2.1. Statistical Evaluation

We expressed all the variables as mean ± SD when appropriate, taking into account the average of the retinal sensitivity values at the various points of analysis. In this preliminary research we studied 24 subjects and used unpaired Student’s -test for 2 independent samples to compare parametric variables between groups. The statistical significance of the comparison was attested to a probability value of .

3. Results

Mean age of the patients was years and of the controls was years with a range of 63 to 72 years (Table 2). In order to minimize the learning effect, we recalled the subjects for a follow-up assessment the next week. The two groups were resubmitted to MP-1 and MP-1S exams and we used only the last data for statistical analysis. We calculated the mean values for the two retinal sensitivity tests to light in both mesopic and scotopic conditions.

Table 2: Data subjects and retinal sensitivity evaluated through mesopic (MP-1) and scotopic microperimetry (MP-1S) map created using a pattern of 39 points. The retinal response, evaluated through mesopic microperimetry, was compromised in both groups. In fact, the average value was 19.07 ± 0.21 dB in the group with hard drusen and 19.17 ± 0.99 dB in the group without fundus alterations (not statistically significant). Instead, a marked reduction in scotopic retinal response was found in patients with hard drusen 5.20 ± 1.18 dB versus control group 7.70 ± 0.24 dB (statistically significant, < 0.003).

We evaluated retinal sensitivity through a mesopic microperimetry map created using a pattern of 39 points. We found sensitivity was not compromised in both groups. In fact, the average value was  dB in the patients with hard drusen and  dB in the controls without fundus alterations (Figure 1). Therefore, the results of the two groups were not statistically significant (Table 2).

Figure 1: Mesopic microperimetry (MP-1). (a) Patient with hard drusen. (b) Control. The results of the two groups were not statistically significant.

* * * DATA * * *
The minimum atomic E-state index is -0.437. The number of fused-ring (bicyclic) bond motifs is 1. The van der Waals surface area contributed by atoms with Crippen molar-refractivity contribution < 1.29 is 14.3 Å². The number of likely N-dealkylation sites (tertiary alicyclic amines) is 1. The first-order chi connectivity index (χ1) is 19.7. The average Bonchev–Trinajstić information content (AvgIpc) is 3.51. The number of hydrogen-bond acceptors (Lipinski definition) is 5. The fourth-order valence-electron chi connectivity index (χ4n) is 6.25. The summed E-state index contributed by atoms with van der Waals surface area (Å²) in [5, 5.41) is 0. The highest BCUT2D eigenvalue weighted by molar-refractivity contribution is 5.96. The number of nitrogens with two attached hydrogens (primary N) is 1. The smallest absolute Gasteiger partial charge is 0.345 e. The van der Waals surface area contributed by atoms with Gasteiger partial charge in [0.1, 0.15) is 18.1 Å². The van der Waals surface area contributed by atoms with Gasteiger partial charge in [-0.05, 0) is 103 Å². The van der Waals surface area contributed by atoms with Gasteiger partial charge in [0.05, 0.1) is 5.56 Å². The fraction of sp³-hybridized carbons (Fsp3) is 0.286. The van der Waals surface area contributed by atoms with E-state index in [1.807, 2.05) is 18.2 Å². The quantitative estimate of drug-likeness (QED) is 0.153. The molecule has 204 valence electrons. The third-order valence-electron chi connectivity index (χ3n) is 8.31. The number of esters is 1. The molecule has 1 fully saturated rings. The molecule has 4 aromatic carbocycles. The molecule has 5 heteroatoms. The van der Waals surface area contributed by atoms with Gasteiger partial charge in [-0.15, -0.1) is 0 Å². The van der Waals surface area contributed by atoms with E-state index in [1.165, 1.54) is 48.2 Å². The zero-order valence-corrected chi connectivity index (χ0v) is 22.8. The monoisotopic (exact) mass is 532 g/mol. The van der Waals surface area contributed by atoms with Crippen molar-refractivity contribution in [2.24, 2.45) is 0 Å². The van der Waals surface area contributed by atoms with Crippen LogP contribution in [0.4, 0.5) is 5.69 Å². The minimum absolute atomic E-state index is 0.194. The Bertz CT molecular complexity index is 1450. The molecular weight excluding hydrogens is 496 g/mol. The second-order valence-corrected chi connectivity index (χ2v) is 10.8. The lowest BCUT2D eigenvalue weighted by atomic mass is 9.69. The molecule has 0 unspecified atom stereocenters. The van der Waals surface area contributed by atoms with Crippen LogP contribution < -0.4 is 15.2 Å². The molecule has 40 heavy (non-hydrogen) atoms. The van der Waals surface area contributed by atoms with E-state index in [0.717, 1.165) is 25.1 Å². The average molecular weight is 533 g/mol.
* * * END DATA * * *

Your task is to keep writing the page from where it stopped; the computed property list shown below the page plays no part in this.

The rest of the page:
Rather, we found a marked reduction in scotopic retinal sensitivity in the patients with hard drusen compared with the control group (Figure 2),  dB versus  dB, respectively. This reduction was found to be statistically significant () (Table 2).

Figure 2: Scotopic microperimetry (MP-1S). (a) Patient with hard drusen. (b) Control. The results were statistically significant ().

4. Discussion

This study was aimed to evaluate the possible correlation between the presence of hard drusen at the macular level and reduction of scotopic sensitivity, in order to obtain early indications of the risk to develop AMD through scotopic microperimetry MP-1S.

We know that, in the adult, from the age of 34, there is a constant decline in the number of rods, approximately 2 rods/mm2 every day [19, 20]. More recent histological studies have shown that with advancing age the external segments of the cones and rods tend to become disorganized and refracting bodies, probably made up of lipofuscin [46], accumulated inside the internal segments of the cones. An irregular loss of photoreceptor nuclei has also been found, which seems inversely correlated with the age of the subjects and with the lipofuscin levels on the adjacent RPE [2126].

However, in subjects without macroscopically evident retinal alterations, said phenomenon does not alter the photoreceptor layer structure. This structure appears to be qualitatively normal, as the internal segments of the “surviving” rods expand, not allowing the formation of gaps or insertion of other cells [27]. Thus, a healthy retina of an elderly subject appears histologically similar to that of a young subject.